Regard­ing The Abra­ham­ic Tradition

(a) Con­sid­er­a­tion of Muir’s views

Of greater import are the opin­ions of the ori­en­tal­ists about the Abra­ham­ic tra­di­tion. Gen­er­al­ly, they deny that Prophet Ibrahim(P) ever came to Mak­ka, that Hajar and Isma’il(P) were ever left there by him and that the Ka’­ba was built by him. They also assert that it was Ishaq(P) and not Isma’il(P), who was intend­ed to be sac­ri­ficed. These views are as old as Ori­en­tal­ism itself. It was Muir, how­ev­er, who gave those views their mod­ern form and pat­tern. And ever since his time oth­ers have main­ly repro­duced his argu­ments and assump­tions.21 The con­nec­tion of the Abra­ham myth with the Ka’bah”, writes Mar­go­liouth, appears to have been the result of lat­er spec­u­la­tion, and to have been ful­ly devel­oped only when a polit­i­cal need for it arose.“22

Of the oth­ers who reit­er­at­ed and elab­o­rat­ed the same views men­tioned may be made of J.D. Bate and Richard Bell. The for­mer pre­pared an inde­pen­dent mono­graph enti­tled Enquiries Into the Claims of Ish­mael23 in which he set forth almost all that the ori­en­tal­ists have to say on the theme includ­ing the ques­tion of the sac­ri­fice of Isma’il. The lat­ter, Richard Bell, sug­gest­ed that the rel­e­vant Qur’an­ic pas­sages on the sub­ject are lat­er” revi­sions dur­ing the Madi­nite peri­od of the Prophet’s mis­sion24.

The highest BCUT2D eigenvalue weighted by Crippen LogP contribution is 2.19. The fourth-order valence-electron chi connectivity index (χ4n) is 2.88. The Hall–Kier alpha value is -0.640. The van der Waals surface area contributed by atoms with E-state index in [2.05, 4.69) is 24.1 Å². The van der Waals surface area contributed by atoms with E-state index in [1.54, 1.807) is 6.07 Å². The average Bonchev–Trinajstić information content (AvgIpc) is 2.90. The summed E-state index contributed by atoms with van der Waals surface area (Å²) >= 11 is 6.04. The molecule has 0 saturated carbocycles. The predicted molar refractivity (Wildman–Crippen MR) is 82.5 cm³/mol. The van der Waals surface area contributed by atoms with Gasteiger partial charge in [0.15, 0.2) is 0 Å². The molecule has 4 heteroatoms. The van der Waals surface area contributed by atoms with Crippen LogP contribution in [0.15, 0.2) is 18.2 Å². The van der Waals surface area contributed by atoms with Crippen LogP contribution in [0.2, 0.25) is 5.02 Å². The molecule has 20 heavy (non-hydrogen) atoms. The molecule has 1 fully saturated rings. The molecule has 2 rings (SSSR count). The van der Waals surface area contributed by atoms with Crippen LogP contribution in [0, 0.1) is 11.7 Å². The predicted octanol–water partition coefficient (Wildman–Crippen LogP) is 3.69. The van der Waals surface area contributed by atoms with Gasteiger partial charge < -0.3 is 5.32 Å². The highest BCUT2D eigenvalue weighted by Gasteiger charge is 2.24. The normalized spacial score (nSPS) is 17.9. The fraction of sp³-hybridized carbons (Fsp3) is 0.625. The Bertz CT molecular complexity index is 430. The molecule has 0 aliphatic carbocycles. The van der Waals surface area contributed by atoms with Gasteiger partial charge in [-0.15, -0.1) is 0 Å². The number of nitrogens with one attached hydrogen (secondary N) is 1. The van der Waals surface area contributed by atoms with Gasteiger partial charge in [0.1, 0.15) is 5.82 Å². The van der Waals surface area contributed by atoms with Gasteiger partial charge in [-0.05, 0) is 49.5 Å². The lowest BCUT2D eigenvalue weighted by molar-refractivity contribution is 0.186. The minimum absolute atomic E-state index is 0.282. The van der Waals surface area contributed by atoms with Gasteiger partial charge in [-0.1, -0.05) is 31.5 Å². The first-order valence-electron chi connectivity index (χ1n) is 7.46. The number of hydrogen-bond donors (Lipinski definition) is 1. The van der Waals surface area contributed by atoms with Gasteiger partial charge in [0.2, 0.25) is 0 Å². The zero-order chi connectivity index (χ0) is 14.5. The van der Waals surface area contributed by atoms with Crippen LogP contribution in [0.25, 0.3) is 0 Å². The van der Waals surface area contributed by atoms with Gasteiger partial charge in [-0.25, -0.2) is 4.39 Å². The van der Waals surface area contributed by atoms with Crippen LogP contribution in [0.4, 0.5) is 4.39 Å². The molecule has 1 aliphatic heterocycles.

Clear­ly, the sub­ject calls for sep­a­rate treat­ment. The scope of the present work, how­ev­er, neces­si­tates con­fin­ing the present sec­tion to a con­sid­er­a­tion of Muir’s views that are main­ly elab­o­rat­ed and reit­er­at­ed by his successors.